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2003
| BS 087
$6.49

The Slaughter Rule (Original Movie Soundtrack)

The soundtrack to  The Slaughter Rule  (starring a very young,unknown, but still hunky RYAN GOSLING ).

Score by Jay Farrar

Taken as a whole, it is a dark and meditative album which also perfectly echoes a stark and melancholic setting.

Full Description

At their worst, soundtrack albums are merely a few well-placed, dust-covered classic rock anthems re-packaged for a quick sale to dim-witted movie goers. At their best, as with the works of Ry Cooder, T-Bone Burnett and Ennio Morricone, they reflect the tone and spirit of a movie, become an extension of it, as well as stand on their own as a distinct musical statement. The soundtrack to The Slaughter Rule (starring a very young and unknown RYAN GOSLING) is most decidedly the latter.



Providing the emotional heart of the album are several score selections by Jay Farrar (Son Volt, Uncle Tupelo);  they are sparse and brooding with hints of John Fahey.  Fleshing out the rest of the album are new recordings by Freakwater, Jay Farrar, Vic Chesnutt, Pernice Brothers, Cheri Knight & the Blood Oranges, Malcolm Holcombe, and previously released tracks from Ryan AdamsNeko Case, Wylie and the Wild West, Speedy West, The Flatlanders, and a rare track from Uncle Tupelo.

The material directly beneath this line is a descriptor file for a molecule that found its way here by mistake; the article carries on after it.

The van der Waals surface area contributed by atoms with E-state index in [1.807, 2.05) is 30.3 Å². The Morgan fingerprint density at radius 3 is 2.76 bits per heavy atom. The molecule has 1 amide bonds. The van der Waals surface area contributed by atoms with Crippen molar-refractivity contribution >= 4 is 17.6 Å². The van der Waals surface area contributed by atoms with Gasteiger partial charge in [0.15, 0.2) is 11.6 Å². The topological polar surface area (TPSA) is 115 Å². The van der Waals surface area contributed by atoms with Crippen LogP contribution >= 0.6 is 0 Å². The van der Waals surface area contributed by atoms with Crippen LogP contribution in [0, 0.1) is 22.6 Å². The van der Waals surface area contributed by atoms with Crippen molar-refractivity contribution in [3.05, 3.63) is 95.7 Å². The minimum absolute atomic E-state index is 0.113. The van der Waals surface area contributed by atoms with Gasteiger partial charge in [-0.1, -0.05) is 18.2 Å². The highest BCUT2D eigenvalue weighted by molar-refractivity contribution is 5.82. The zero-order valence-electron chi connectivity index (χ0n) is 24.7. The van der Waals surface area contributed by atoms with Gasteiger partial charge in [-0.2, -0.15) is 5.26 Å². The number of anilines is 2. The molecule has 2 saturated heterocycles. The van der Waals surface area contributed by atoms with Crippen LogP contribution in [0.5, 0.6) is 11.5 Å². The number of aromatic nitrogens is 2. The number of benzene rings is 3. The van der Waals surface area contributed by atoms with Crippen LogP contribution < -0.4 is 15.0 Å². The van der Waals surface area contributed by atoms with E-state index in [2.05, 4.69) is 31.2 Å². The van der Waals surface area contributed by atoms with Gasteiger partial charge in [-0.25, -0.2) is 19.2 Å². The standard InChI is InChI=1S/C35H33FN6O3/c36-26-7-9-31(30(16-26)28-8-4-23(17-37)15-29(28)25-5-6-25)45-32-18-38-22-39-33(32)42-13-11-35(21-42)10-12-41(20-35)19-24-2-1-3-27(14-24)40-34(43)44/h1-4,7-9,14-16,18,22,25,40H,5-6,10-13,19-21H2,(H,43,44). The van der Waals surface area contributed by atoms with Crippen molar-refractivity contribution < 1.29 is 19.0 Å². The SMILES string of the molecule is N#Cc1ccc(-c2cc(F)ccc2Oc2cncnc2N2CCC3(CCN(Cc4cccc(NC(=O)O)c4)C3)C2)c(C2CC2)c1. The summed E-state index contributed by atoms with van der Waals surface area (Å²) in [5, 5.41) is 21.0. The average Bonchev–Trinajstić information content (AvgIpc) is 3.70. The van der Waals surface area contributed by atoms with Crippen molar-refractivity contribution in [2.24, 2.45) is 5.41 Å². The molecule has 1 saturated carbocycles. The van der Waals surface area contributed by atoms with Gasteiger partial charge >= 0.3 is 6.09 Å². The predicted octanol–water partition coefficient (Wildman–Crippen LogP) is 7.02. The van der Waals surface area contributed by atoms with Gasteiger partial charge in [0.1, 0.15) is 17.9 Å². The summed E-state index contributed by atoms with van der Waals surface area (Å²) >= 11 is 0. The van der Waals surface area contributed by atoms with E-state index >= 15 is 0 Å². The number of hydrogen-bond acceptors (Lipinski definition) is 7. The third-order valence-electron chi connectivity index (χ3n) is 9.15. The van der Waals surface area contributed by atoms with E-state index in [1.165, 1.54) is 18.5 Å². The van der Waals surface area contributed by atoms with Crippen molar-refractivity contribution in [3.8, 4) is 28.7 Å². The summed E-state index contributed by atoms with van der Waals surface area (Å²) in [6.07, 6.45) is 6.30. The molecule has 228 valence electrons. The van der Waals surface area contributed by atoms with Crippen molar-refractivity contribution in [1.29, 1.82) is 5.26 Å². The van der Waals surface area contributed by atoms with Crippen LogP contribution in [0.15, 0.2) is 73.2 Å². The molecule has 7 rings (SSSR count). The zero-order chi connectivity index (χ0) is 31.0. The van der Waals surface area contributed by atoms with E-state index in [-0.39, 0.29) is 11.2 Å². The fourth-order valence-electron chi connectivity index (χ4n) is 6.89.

Taken as a whole, it is a dark and meditative album which also perfectly echoes the stark and melancholic setting. Look for the movie on DVD. One need not see it, though, to enjoy this striking album.

Short Description
  • It is THE definitive soundtrack to emerge from the alt.country/Americana scene to date!!!

    — WRUV-FM
  • The quieter moments of the [soundtrack pieces] recall the finger-picked primacy of Will Oldham's better work, while the amplified passages evoke much of what made Tupelo's original juxtaposition of country and punk so interesting in the first place.

    — No Depression
  • It is so subtle, so emotive, it effortlessly captures the feeling of driving an old car across the bleak, two-lane roads of the Midwest. This record is the sound of traveling, or dreaming of travel at least; the sound of being stuck in the same place for too long; the sound of change.

    — Allmusic.com
  • It is THE definitive soundtrack to emerge from the alt.country/Americana scene

    — WRUV-FM
  • The quieter moments of the [soundtrack] recall the finger-picked primacy of Will Oldham's better work, while the amplified passages evoke much of what made Tupelo's original juxtaposition of country and punk so interesting in the first place.

    — No Depression

Track List

(*Denotes score selection performed by Jay Farrar)

  • 1. Open Ground*
  • 2. Gather (Jay Farrar)
  • 3. Rank Stranger (Vic Chesnutt)
  • 4. Frost Heaves*
  • 5. When I Stop Dreaming (Freakwater)
  • 6. Odessa Yodel (Wylie & the Wild West)
  • 7. Highwood*
  • 8. Gathering Flowers for the Master's Bouquet (Blood Oranges)
  • 9. Augusta*
  • 10. To Be Young (Ryan Adams)
  • 11. Buffalo Jump*
  • 12. West of Samoa (Speedy West & Jimmy Bryant)
  • 13. Freight*
  • 14. Dark Early*
  • 15. Porchlight (Neko Case)
  • 16. Tonight. I Think I'm Gonna Go Downtown (The Flatlanders)
  • 17. Cold Chimes*
  • 18. Gumption*
  • 19. Killing the Blues (Malcolm Holcombe)
  • 20. Hangman*
  • 21. Blues Eyes (Uncle Tupelo)
  • 22. Open Ground (reprise)*
  • 23. Will There Be Any Stars in My Crown? (Pernice Brothers)

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